The insurance-linked securities (ILS) and collateralised reinsurance market could more than double in size by 2020, growing from the roughly $70 billion of capacity it provides today, to as much as $160 billion, according to LGT’s Michael Stahel.
Writing in a newly released report, Michael Stahel, Partner at LGT ILS Partners Ltd. the insurance and reinsurance linked investment specialist unit of private banking group LGT, forecasts that the ILS market may outstrip overall catastrophe reinsurance market, resulting in an increasing market share for the collateralised reinsurance product.
Today, at roughly $70 billion in size, consisting of catastrophe bonds, other ILS, collateralised reinsurance and vehicles such as sidecars, the collateralised market share of global catastrophe reinsurance is around 18%.
But by 2020 the collateralised portion of the reinsurance market is set to outstrip the overall market, more than doubling to as much as $160 billion, to reach around 30% of total global catastrophe reinsurance capacity.
Stahel explains in the report; “We estimate that the current market for collateralised protection will more than double in size, from a current USD 70bn to an estimated USD 160bn by 2020 – whilst the natural growth of the market for catastrophe reinsurance capacity is a modest 3% to 5% per annum.
“Based on this growth, the collateralised market will make up more than 30% of the overall catastrophe reinsurance market by 2020 compared to about 18% today.”
Given the impressive growth and expansion seen in ILS and the collateralised reinsurance product over recent years, Stahel said that there is an expectation that increasing amounts of reinsurance purchases will be placed through collateralised or ILS transactions as part of insurers strategies to meet capital requirements such as Solvency II.
With reinsurance buying likely to be increasingly focused on solvency capital requirements, Stahel said that he expects Solvency II will assist the ILS markets continued growth. Which will result in reinsurance buying becoming “part of an overall solvency equation rather than a standalone “risk protection” task.”
With capital efficiency expected to drive the purchase choices for many ceding insurers in years to come, ILS and the collateralised product stand a very good chance of increasing their share of the global reinsurance market.
Stahel also noted in the report that as the fully collateralised product also removes credit risk from the counterparty equation, given the focus on solvency “the market for ILS and CRI is expected to substantially grow in the years to come.”
The new report has been published by Clear Path Analysis this week. Titled ‘Insurance-Linked Securities for institutional Investors 2016‘ it features interviews and essays from industry leaders in the ILS and collateralised reinsurance market.
The report notes the desire to expand ILS and collateralised products outside of pure catastrophe insurance and reinsurance, which could accelerate the growth of this market beyond any projections (as forecasts tend to be focused on property catastrophe risks).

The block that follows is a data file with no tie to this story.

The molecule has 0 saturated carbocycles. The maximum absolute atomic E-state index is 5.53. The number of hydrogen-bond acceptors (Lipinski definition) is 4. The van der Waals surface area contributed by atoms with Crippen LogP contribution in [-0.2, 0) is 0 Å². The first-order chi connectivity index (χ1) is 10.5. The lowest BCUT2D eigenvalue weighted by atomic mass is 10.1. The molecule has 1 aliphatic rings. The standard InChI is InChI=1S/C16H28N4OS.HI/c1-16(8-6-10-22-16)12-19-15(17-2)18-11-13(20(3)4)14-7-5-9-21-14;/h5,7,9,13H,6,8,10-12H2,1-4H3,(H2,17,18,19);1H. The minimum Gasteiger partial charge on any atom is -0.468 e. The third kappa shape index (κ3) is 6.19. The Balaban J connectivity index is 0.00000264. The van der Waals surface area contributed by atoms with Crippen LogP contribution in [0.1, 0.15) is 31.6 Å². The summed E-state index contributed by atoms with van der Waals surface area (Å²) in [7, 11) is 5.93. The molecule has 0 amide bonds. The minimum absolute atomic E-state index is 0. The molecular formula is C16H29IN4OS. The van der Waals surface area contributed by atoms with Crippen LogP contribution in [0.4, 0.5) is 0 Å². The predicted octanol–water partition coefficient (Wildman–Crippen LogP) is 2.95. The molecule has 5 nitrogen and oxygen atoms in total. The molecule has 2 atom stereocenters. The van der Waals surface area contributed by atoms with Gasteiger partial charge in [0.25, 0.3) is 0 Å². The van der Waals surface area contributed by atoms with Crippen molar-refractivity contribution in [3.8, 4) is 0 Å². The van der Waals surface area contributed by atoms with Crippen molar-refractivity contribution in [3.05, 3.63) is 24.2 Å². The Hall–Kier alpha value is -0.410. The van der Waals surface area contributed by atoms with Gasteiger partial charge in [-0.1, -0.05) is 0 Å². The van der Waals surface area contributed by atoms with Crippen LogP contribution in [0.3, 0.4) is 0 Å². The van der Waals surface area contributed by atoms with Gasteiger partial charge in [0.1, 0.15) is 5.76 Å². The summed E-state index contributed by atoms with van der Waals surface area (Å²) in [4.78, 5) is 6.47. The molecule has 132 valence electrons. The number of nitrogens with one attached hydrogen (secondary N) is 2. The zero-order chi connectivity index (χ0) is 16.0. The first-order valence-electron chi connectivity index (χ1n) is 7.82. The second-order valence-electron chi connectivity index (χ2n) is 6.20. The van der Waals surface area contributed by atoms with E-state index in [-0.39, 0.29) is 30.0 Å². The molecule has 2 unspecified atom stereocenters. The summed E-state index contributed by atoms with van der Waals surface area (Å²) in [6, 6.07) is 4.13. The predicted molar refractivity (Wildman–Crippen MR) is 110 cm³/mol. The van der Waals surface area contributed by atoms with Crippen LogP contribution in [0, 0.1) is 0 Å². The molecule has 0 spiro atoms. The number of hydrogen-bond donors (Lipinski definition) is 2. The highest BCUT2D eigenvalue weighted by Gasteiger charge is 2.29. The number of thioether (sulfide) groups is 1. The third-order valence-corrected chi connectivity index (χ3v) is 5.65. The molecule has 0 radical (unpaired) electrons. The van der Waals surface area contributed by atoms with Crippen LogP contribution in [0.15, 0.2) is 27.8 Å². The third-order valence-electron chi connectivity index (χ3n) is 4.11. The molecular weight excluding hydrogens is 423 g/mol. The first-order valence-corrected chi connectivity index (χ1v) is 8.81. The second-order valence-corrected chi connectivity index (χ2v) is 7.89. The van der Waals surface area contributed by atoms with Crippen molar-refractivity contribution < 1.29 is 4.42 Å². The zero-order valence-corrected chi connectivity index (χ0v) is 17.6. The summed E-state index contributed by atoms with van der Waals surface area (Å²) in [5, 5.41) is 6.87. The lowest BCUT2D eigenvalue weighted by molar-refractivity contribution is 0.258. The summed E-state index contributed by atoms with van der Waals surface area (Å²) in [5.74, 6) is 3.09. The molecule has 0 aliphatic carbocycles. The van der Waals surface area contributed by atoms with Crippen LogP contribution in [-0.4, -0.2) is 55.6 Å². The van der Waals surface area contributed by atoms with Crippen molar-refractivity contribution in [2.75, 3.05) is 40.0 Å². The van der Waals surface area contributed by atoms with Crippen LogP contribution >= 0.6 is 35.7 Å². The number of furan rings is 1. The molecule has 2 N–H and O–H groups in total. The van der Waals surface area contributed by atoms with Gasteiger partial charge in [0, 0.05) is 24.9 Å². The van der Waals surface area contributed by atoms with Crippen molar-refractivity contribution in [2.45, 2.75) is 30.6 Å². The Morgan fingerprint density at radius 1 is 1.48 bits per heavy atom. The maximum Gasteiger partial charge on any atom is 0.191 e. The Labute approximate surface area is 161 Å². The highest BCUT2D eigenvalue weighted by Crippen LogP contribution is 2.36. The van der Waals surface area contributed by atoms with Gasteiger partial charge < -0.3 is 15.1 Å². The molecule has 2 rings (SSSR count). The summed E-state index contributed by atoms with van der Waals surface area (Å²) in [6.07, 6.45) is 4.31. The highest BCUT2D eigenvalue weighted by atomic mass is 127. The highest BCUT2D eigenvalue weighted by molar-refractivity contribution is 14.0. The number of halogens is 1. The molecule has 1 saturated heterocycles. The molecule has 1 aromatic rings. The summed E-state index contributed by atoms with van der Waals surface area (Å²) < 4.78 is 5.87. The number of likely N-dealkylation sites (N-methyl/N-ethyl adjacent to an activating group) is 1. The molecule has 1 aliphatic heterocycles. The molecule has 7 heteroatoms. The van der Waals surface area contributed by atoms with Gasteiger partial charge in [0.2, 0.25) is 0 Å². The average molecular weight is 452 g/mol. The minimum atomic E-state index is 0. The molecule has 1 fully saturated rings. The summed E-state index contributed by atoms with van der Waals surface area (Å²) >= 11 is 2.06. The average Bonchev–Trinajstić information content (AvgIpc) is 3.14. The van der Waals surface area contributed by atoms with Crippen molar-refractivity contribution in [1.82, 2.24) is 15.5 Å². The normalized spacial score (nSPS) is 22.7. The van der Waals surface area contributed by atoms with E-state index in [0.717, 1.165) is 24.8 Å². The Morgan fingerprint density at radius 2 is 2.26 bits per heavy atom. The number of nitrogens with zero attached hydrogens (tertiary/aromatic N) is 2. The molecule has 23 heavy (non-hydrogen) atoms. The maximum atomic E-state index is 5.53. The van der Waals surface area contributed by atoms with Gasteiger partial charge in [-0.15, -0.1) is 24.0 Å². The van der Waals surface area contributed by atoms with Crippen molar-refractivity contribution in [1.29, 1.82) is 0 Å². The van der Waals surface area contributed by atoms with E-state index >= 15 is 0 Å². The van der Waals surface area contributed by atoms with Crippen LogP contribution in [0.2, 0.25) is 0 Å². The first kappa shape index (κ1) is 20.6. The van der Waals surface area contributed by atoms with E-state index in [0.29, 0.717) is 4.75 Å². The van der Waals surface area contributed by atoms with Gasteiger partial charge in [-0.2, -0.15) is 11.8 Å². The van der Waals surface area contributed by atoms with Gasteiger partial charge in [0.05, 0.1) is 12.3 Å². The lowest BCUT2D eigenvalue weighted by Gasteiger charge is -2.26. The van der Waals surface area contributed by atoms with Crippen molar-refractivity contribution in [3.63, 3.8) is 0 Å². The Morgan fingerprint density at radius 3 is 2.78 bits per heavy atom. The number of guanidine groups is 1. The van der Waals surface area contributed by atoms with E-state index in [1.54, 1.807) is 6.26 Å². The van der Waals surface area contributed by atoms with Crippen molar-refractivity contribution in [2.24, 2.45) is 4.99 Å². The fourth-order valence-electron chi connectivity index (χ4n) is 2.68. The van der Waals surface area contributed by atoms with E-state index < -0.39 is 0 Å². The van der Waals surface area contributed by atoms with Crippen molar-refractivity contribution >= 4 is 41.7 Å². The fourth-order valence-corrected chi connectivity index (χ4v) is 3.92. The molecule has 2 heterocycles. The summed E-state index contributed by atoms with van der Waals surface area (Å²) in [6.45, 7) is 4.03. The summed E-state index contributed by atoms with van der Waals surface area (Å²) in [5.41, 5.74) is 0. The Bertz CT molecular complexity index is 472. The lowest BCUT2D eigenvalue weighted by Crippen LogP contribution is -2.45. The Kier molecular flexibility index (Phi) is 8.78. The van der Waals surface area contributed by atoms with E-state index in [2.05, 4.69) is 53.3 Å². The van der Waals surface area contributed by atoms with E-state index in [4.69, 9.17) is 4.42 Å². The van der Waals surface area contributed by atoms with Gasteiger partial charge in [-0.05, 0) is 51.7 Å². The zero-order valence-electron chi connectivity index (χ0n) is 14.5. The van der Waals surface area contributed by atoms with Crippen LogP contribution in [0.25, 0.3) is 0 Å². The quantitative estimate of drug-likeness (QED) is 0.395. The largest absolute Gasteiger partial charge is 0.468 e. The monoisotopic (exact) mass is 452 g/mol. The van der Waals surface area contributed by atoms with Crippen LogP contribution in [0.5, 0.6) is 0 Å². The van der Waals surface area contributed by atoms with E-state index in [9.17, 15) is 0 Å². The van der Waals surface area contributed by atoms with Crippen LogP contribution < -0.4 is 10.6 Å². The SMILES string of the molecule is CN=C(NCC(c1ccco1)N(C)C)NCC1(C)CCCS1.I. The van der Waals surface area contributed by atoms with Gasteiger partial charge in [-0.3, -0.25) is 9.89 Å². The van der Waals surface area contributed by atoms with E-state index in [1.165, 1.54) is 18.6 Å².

The introduction of Solvency II is seen as a key driver for ongoing ILS and collateralised reinsurance growth, as Stahel’s comments explain. But it is also anticipated to result in growth for life ILS as well, as life insurers also look to risk transfer for solvency purposes.
Javier Rivas, Head of Life Products at Credit Suisse Insurance Linked Strategies, commented; “As a consequence of new Solvency II regulations, many insurance companies in Europe are trying to find out how to optimise their risks and capital positions, which can result in a new wave of reinsurance transactions, in which Life ILS can participate.”
Greg Hagood, Co-Founder and Managing Partner at Nephila Capital, explained that the ILS asset class continues to be attractive for institutional investors.
“Our position is that ILS is still attractive as the asset class has a positive expected return and is not correlated to the broader financial markets,” Hagood explained, adding, “The traits of the asset class are both rare and valuable.”
He continued, explaining that as global capital markets become increasingly correlated due to growing interconnectivity, investors are looking for diversification, meaning that; “Something that is truly not correlated that has a positive expected return will continue to attract capital.”
It is this continued investor interest, combined with the aforementioned likelihood of increasing use of the collateralised reinsurance and ILS protection, that together will stimulate the ongoing growth that Stahel mentions in the report.
With investors keen for opportunities in risk assets which demonstrate low-correlation, low-volatility and above average returns, ILS and the collateralised reinsurance product will only see increasing demand from the capital provider side.
While on the ceding company side, the use of collateralised protection continues to grow and new regulatory capital regimes, such as Solvency II, can only help to accelerate that demand for fully collateralised capacity.
$160 billion of ILS risk capital put to use in the global insurance and reinsurance markets seems perfectly reasonable by 2020, although rates and the high levels of competition from traditional reinsurance markets could be factors that may slow the growth rate down.
It’s very difficult to predict growth rates when competition is so high and some traditional underwriters willing to deploy capacity into diversifying perils at pricing below expected loss, something ILS managers cannot do due to being less diversified and having return targets to meet.
But whether the $160 billion of collateralised re/insurance product is hit, or just $100 billion, one thing feels assured, further growth is coming to ILS.
The full report can be downloaded by registering your details with Clear Path Analysis here.